Palestinian Medics Struggle to Save Civilians in Israeli Attacks

It is not easy for the Palestinian medical team to carry out their duties in providing medical care for injured Palestinians. They are often prevented from entering the area and even targeted by the attacks.

a Palestinian ambulance
Gunshots from the Israeli armed forces on a Palestinian ambulance. (Al Jazeera)

ACTNews, WEST BANK – The Palestinian medics always try to be at the forefront to save the lives of injured Palestinians by the Israeli zionist attacks. However, it is not easy because they are often prevented from entering the area and being targeted by Israeli zionist attacks.

Bassem Sadaqa pointed at a bullet hole lodged in the driver’s door of the ambulance he drives, tangible evidence of what he says is a regular occurrence of Palestinian medics being “regularly targeted” by Israeli forces. He is a father of five who lives in Niilin and has been a paramedic with the Palestine Red Crescent Society (PRCS) for 20 years.

Sadaqa had been on the front lines with his fellow Palestinian medics on the day this happened, fighting to save lives and rushing wounded protesters to hospitals a half-hour’s drive away.

“At first I thought the ambulance had been hit by stones until I saw the hole. The shooting wasn’t an accident, the Israeli soldiers were aiming at the ambulance as I was standing right near it. It also wasn’t the first time ambulances I have driven have been targeted,” said him quoted by Aljazeera.

The unmeasured use of weapons by the Israeli armed forces left many Palestinians seriously injured. One of the injured people was the mayor of Niilin, Emad Khawaja, who was shot in the leg by Israeli forces.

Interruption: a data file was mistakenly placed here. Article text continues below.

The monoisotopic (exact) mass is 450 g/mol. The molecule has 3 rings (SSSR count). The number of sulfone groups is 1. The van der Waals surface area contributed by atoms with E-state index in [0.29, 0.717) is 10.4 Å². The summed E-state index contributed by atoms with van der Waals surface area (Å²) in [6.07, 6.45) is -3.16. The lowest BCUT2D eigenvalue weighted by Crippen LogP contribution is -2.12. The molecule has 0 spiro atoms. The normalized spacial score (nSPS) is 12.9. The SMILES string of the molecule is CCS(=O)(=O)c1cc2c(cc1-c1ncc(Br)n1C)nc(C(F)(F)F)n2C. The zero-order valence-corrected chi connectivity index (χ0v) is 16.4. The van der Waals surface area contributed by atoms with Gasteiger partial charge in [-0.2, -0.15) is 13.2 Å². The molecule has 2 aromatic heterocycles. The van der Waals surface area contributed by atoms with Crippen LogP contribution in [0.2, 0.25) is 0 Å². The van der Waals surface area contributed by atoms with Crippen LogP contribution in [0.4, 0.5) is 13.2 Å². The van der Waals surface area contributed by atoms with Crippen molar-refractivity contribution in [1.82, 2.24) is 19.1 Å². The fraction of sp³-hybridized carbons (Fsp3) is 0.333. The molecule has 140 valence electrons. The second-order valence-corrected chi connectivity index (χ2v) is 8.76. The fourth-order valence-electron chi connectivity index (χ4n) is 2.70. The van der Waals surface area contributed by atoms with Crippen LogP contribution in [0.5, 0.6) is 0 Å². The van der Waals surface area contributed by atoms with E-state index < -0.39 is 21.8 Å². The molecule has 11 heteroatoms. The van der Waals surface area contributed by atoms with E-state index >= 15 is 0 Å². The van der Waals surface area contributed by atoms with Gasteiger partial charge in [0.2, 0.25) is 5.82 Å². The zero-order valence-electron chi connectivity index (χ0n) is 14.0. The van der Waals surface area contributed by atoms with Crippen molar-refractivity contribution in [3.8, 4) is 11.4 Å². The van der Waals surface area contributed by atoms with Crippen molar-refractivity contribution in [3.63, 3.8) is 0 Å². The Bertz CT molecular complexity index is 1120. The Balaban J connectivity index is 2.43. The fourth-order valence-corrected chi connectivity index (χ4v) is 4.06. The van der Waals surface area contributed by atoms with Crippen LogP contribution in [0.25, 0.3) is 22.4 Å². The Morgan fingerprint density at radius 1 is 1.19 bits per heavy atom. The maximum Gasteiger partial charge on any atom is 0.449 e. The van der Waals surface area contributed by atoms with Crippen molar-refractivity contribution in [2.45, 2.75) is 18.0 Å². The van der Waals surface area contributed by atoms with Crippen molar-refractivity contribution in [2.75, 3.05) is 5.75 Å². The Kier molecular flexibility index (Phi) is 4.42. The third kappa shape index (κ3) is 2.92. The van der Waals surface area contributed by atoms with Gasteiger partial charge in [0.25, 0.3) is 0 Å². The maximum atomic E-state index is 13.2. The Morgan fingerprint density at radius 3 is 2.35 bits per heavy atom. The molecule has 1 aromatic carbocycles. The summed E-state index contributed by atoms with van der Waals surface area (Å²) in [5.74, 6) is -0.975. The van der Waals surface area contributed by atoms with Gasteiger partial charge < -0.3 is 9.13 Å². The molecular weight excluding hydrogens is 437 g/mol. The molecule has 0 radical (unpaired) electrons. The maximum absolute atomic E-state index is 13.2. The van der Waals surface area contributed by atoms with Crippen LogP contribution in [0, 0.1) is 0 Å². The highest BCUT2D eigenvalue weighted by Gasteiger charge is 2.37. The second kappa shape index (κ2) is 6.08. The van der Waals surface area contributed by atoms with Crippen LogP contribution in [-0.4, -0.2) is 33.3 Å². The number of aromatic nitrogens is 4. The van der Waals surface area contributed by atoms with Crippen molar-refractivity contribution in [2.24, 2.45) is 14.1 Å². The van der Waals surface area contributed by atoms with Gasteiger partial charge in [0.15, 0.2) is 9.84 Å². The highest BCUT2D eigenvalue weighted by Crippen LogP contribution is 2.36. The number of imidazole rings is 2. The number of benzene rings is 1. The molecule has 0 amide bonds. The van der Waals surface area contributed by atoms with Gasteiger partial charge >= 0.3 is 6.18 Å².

As the number of injuries rose, this particular ambulance hurtled at breakneck speed along the winding, narrow roads up hills and down valleys, making two trips from Niilin to Ramallah Hospital and back.

“One of the other problems we face is the soldiers refusing to allow the ambulances to approach those seriously wounded or stopping ambulances that are trying to evacuate the injured to hospital, and sometimes removing our patients from the ambulance,” Sadaqa said.

Abu Latifa (50) has been a paramedic for five years and volunteered with the PRCS for 17 years. He said that he had also been attacked by Israeli armed forces. “While taking part in protests in the first Intifada I had bones broken and was dumped at the side of the road by Israeli soldiers before a passing motorist took me to hospital where I was unconscious for two days,” said Abu Latifa.

Although his job was dangerous and stressful, he felt he was helping the best way he could after witnessing first-hand the wounds inflicted on Palestinians through the years and the lack of quality medical treatment afforded to them.